Gene expression in the germarium and apex of the testis. (A-D) Laser cutting microdissection. Photomicrographs show fixed and dehydrated ovariole (A, C) and testis (B, D), before (A, B) and after (C, D) the tissue was captured. Scale bars are 50 μm. The captured tissue was used for RNA isolation and subsequent expression profiling. (E) Differential gene expression in the germarium compared to the testis apex. Volcano plot shows M value (log2(testis apex/germarium) on the X-axis and statistical significance (-log10 adjusted p-values) on the Y-axis.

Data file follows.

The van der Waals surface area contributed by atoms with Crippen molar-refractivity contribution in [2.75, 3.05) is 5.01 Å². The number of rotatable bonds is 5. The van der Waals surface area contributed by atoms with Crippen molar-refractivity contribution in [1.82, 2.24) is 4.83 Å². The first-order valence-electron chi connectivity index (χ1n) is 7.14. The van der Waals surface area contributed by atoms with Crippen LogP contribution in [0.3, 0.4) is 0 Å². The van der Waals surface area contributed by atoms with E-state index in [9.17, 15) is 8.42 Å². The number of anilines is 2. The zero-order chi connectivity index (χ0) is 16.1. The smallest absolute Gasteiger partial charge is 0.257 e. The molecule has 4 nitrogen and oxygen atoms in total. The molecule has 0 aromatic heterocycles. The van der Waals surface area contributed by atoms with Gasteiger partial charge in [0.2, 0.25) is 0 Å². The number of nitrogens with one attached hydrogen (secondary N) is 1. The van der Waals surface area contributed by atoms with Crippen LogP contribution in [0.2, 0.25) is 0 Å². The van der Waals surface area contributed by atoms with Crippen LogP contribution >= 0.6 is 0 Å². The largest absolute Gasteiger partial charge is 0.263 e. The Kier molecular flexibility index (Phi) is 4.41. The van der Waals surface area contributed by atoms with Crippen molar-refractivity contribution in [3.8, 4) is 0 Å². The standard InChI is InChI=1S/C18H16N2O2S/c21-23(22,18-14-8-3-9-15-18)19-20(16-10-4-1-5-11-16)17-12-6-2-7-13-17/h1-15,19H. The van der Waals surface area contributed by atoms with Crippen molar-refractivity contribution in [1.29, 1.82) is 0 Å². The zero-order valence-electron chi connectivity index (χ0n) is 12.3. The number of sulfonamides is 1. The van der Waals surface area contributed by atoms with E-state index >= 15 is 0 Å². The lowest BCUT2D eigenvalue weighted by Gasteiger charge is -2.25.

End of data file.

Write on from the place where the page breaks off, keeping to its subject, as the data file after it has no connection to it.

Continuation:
We then examined sex-biased gene expression between the samples. In the direct microarray comparison between wild-type tissue from female germaria and male apex of testes, 2,810 genes were identified as significant using a false discovery rate adjusted p-value of < 0.01. Of these, 1,351 were preferentially expressed in the germaria and 1,459 were preferentially expressed in the apex of the testes (Figure 1, Additional File 1).